What's the difference between private flood insurance and NFIP policies?

The Federal Emergency Management Administration (FEMA) administers the National Flood Insurance Program (NFIP) policies. They were the only option for flood insurance until 2012. Private flood insurance is provided by private companies rather than the federal government, and it typically offers more flexibility and broader coverage options than standard FEMA/NFIP policies.

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A brief history of private flood insurance and the NFIP

Flood insurance was almost unheard of before the 1970s, primarily because predicting the frequency, location, and cost of flooding was challenging. In 1968, the federal government recognized a need for flood insurance. It passed the National Flood Insurance Act, which created the NFIP. For more than 40 years, consumers purchased almost all flood insurance policies through the NFIP.

Congress reauthorized the NFIP in 2012 and included provisions to bolster a private flood insurance market. With advanced computer modeling, machine learning, and AI, it's become easier for private companies to offer flood insurance. Learn more about how flood insurance works.

Is the WYO Program for flood insurance the same as private insurance?

No. FEMA designed and launched the Write Your Own (WYO) Program in 1983 so private insurance companies could help FEMA write and service flood insurance policies. The NFIP still underwrites the policies, and it also pays any claims. Policies issued through this program are the same as policies issued directly through the NFIP.

But the WYO Program has helped private insurance companies gain decades of flood insurance experience. This is another reason why private insurance companies are now better able to develop their own flood policies.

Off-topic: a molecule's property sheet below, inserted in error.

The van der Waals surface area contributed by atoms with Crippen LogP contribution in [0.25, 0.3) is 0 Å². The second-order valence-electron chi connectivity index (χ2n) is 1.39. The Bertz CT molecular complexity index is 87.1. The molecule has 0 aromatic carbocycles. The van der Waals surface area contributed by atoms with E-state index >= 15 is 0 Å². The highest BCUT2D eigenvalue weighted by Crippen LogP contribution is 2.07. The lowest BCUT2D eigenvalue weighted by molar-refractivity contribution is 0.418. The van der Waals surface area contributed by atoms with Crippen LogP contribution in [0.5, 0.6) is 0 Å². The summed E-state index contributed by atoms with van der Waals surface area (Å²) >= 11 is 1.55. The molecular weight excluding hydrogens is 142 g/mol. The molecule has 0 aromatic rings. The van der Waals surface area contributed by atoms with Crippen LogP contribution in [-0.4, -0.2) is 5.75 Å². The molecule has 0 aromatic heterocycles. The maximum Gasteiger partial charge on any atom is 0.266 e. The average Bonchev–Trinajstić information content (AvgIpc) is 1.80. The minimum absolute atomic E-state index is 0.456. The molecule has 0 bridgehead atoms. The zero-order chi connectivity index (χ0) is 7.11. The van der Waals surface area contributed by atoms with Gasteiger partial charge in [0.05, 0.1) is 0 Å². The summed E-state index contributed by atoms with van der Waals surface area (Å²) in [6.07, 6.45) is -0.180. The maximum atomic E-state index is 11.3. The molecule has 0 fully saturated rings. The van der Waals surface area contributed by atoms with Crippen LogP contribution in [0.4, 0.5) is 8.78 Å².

Private flood insurance vs. FEMA/NFIP insurance

Private flood insurance policies tend to offer more flexibility and broader coverage options than the standard FEMA/NFIP policy. Here's a quick breakdown of some of the key differences between the two:

Private flood insuranceFEMA/NFIP policy
Dwelling coverage limitsPrivate flood insurancePotentially up to $500,000 or more, depending on the insurer and your flood riskFEMA/NFIP policyUp to $250,000
Contents coverage limitsPrivate flood insurancePotentially up to $250,000, depending on the insurerFEMA/NFIP policyUp to $100,000
Loss of use coveragePrivate flood insuranceAvailable, depending on the insurerFEMA/NFIP policyNot available

Not all private flood insurance providers offer the same coverages and limits. Check with your own insurance company or agent to find out what options are available to you.

What's the cost difference between NFIP and private flood insurance plans?

The cost of any flood insurance policy is dependent on whether your home is in a high, medium, or low-risk flood zone, proximity to bodies of water, elevation, and coverage limits. Because there's much greater flexibility in coverage limits on private flood insurance plans, that's where you're likely to see the biggest differences in cost. As private flood insurance companies gain more experience with flood coverage, the rates they offer may decrease over time due to increasingly accurate risk evaluations.

How to buy flood insurance with Progressive

Get a flood insurance quote online through Progressive or call us at 1-866-749-7436.

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Learn more about flood insurance policies.

Please note: The above is meant as general information to help you understand the different aspects of insurance. Read our editorial standards for Answers content. This information is not an insurance policy, does not refer to any specific insurance policy, and does not modify any provisions, limitations, or exclusions expressly stated in any insurance policy. Descriptions of all coverages and other features are necessarily brief; in order to fully understand the coverages and other features of a specific insurance policy, we encourage you to read the applicable policy and/or speak to an insurance representative. Coverages and other features vary between insurers, vary by state, and are not available in all states. Whether an accident or other loss is covered is subject to the terms and conditions of the actual insurance policy or policies involved in the claim. References to average or typical premiums, amounts of losses, deductibles, costs of coverages/repair, etc., are illustrative and may not apply to your situation. We are not responsible for the content of any third-party sites linked from this page.